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One of the few photographs in existence of Chan Ho Park, a. Not injured, and b. Not in a Rough Riders uniform.
Clearly, only a fool would compare Cliff Lee to Chan Ho Park.
Yet, the aforementioned contract that Lee requested in order to stay pat in the Lone Star State might have had the same crippling effect as Park's—or maybe even A-Rod's.
Cliff Lee would undoubtedly bolster the Rangers rotation right now. But what about next year as he turns 34? Or the last year of that seven-year deal, when he'll turn 39?
Perhaps the Chan Ho Park analogy wasn't so foolish after all.
Realistically, a seven-year deal would yield three, or maybe four dominant seasons from Lee.
Remember, with Lee in the rotation, that means Michael Young is still at third base. The Rangers don't have the cash to sign Beltre, too.
No Beltre makes the defense a problem. Plus, Beltre's other possibility to sign was the Anaheim Angels. Thus, this improves the Rangers' chief competitor in the AL West.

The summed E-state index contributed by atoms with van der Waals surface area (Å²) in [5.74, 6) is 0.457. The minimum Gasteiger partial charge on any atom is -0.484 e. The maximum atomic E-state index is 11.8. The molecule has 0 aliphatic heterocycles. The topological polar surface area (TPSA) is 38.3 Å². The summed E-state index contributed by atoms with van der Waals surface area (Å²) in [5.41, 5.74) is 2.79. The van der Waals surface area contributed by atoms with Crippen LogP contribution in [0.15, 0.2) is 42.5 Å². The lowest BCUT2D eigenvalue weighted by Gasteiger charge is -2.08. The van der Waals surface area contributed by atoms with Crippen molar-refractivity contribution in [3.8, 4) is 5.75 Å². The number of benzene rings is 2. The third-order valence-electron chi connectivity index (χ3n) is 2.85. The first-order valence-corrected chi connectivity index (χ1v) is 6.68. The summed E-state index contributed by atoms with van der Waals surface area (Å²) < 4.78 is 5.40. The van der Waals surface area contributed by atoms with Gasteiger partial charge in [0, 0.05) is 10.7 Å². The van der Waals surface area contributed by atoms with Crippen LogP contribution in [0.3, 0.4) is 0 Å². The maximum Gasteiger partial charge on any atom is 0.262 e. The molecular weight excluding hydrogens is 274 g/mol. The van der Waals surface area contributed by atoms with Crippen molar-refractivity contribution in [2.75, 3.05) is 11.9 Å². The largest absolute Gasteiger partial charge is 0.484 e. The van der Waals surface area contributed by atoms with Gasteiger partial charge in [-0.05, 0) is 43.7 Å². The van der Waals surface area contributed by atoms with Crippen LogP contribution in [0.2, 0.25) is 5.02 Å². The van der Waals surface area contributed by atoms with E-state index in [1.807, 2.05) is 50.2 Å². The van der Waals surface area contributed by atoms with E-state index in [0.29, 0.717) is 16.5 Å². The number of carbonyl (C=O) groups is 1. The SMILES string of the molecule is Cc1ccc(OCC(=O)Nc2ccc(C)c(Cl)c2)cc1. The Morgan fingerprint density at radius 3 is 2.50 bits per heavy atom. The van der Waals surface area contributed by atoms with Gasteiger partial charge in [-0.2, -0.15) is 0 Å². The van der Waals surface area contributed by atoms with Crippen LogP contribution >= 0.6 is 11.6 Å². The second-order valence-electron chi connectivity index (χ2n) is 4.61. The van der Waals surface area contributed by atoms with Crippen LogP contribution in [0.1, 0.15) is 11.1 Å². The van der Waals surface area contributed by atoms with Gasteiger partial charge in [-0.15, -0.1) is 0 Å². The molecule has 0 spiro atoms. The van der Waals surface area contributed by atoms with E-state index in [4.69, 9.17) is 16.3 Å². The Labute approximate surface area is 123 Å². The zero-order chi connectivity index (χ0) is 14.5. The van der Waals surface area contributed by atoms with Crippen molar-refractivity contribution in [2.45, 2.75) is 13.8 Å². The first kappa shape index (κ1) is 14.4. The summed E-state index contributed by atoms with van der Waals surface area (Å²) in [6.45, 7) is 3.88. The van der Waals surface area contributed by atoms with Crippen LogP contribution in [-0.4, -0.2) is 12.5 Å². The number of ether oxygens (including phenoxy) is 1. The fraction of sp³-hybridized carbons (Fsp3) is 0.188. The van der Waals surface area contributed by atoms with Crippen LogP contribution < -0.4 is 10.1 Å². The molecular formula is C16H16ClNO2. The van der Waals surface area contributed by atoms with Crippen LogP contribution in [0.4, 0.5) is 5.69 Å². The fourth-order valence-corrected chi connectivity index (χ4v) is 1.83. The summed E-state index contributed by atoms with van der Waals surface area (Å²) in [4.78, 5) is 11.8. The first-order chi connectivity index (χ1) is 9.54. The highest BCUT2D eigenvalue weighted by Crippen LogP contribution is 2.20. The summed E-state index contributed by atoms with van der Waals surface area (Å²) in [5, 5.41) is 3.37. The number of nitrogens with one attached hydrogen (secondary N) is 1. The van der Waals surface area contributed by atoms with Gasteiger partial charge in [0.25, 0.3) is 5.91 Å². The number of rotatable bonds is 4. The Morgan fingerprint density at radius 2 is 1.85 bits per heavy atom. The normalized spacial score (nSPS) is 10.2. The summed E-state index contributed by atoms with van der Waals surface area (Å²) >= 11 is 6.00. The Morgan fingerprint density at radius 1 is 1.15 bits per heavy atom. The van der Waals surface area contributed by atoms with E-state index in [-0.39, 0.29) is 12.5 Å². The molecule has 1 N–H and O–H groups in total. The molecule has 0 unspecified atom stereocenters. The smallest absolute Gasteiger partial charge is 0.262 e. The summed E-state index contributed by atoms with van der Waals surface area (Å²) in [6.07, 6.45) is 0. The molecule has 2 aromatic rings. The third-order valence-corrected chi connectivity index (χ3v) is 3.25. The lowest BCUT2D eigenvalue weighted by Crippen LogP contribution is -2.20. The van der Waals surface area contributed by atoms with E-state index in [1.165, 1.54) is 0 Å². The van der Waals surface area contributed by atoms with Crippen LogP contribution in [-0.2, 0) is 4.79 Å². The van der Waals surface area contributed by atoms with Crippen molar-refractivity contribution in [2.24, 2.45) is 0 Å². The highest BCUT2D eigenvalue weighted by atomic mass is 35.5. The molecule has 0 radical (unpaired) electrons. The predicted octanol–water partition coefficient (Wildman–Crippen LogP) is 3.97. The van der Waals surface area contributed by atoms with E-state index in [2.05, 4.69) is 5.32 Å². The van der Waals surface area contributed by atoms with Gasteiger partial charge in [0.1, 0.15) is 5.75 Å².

Lee as a Ranger also means that C.J. Wilson is definitely gone after this season. Colby Lewis too. Remember, the Rangers are only one season removed from being in bankruptcy.
No Wilson and no Lewis would make a 2012 Rangers rotation pretty suspect. It might be Cliff Lee, Matt Harrison, Derek Holland, Alexi Ogando (in all likelihood his first year as a starter), and Scott Feldman?
That probably isn't a playoff-bound rotation. Not with the other quality rotations in the AL West.
You see what I’m getting at here.
The Texas Rangers are much better off without Cliff Lee. He broke our hearts by fleeing to Philly, yet now that hindsight has reared its pleasant head, we in Rangers Nation now know that we're better off without him.